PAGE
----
Denver’s Synergy said they have a definitive agreement to buy Noble’s oil and natural gas properties in the Greeley Crescent area of Weld County, Colo. Synergy will buy 33,100 net acres, mostly undeveloped, for $505 million—a price that is roughly half of the company’s market capitalization.
Synergy, headed by former Kodiak Oil & Gas co-founder Lynn Peterson, said that at closing, the company will have interests in about 47,200 net largely contiguous acres in its defined Wattenberg fairway area and additional 22,000 net acres of other Wattenberg acreage.
The deal advances Noble’s liquidity position in a savvy move for land it wasn’t actively working. The sale price per acre was about $11,000-$13,000 per acre, an analyst said.
So far in 2016, the company has inked sales of $775 million.
Noble currently has no rigs running on the acreage and have drilled 14 horizontal wells in the past four years, said David Kistler, senior research analyst with Piper Jaffray & Co.
Additionally, the divested acreage represents 8% of Noble’s D-J Basin acreage and 2% of its production.
David L. Stover, Noble Energy's chairman, president and CEO, said the Greeley Crescent sale signifies the company’s continued portfolio management efforts.
The transaction also highlights the strong value of undeveloped acreage throughout the D-J Basin. Kistler said the undeveloped portion of the Greeley Crescent assets was about $235 million.
“Our D-J Basin development activities are currently focused on Wells Ranch and East Pony, where we have a deep inventory of long lateral drilling opportunities in an oily part of the basin,” Stover said. “In addition, our existing infrastructure in these areas provides a competitive advantage.”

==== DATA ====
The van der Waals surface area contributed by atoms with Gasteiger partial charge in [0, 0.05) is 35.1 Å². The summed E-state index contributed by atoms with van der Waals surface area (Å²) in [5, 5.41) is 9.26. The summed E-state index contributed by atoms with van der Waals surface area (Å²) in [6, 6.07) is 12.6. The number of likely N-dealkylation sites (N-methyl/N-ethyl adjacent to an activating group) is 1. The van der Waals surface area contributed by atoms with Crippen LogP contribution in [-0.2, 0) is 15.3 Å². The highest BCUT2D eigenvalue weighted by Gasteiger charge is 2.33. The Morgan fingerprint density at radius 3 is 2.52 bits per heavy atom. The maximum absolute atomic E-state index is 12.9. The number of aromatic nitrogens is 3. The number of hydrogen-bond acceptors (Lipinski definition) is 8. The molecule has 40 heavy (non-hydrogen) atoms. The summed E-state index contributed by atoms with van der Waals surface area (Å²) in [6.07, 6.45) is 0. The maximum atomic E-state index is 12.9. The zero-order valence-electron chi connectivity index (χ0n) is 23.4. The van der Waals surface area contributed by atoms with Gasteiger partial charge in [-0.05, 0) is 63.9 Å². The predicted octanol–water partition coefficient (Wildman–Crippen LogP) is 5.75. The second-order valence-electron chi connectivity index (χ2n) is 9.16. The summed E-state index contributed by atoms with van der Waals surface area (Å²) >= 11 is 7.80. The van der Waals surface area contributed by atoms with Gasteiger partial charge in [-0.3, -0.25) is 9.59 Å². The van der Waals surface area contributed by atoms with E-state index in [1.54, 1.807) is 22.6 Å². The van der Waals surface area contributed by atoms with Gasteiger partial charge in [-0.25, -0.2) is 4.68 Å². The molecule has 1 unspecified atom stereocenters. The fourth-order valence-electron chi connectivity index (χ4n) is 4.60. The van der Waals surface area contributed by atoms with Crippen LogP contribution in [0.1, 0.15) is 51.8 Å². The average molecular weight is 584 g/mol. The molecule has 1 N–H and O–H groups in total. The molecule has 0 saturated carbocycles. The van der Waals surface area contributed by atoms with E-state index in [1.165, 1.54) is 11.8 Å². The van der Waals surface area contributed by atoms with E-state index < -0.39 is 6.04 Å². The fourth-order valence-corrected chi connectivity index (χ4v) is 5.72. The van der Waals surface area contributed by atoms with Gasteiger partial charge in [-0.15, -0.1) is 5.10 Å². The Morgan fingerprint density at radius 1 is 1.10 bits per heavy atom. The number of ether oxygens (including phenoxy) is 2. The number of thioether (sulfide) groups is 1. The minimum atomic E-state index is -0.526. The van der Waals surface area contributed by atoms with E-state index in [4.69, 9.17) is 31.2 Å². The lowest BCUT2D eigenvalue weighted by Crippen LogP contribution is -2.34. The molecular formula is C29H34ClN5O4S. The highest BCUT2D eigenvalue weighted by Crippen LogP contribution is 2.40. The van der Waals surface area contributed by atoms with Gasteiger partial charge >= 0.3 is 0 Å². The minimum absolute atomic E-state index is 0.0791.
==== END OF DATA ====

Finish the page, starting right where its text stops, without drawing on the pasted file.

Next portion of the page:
Tudor, Pickering, Holt & Co. acted as the lead financial adviser to Noble Energy on the transaction, which expected to close in two phases in June and by the end of 2016.
Peterson, Synergy’s chairman and CEO, said the deal is “transformational” and a significant step forward to become a leading operator in the Wattenberg Field.
To finance the purchase, Synergy will sell 45 million shares of its common stock for total gross proceeds of about $261 million. The offering is expected to close on or around May 10, subject to customary closing conditions.
“By consolidating our properties into a more focused footprint, we should be able to gain operating efficiencies,” Peterson said. “We have assembled an experienced Wattenberg technical team that can execute a capital efficient growth plan while maintaining a balance sheet with low leverage.”
Synergy doesn’t expect to increase its operation activities in 2016 but development should increase in 2017.
The company has identified more than 900 gross locations on the acquired lands, of which over 800 are suitable for mid- 7,500-foot to 10,000-foot laterals, using an initial assumption of horizontal development with 20 to 24 wells per drilling unit.
For the first quarter of 2016 estimated net daily production was 800 barrels of oil equivalent per day (boe/d) from nonoperated properties and 1,600 boe/d from operated properties.
“This was a unique opportunity to acquire a contiguous block of acreage in the heart of the Wattenberg Field that may never present itself again,” Peterson said. “The acquisition provides the company the ability to exploit the talents of our team across a broader and more contiguous footprint, which should result in operational efficiencies and enhance shareholder value.”
In two separate transactions, Synergy also said it entered into definitive purchase and sale agreements with private entities to divest about 3,700 net undeveloped acres and 107 vertical wells primarily in Adams County, Colo., for $27 million in cash. The acreage includes 107 vertical wells and 200 boe/d of production. The deals are expected to close in the second quarter of 2016.
Darren Barbee can be reached at email@example.com.
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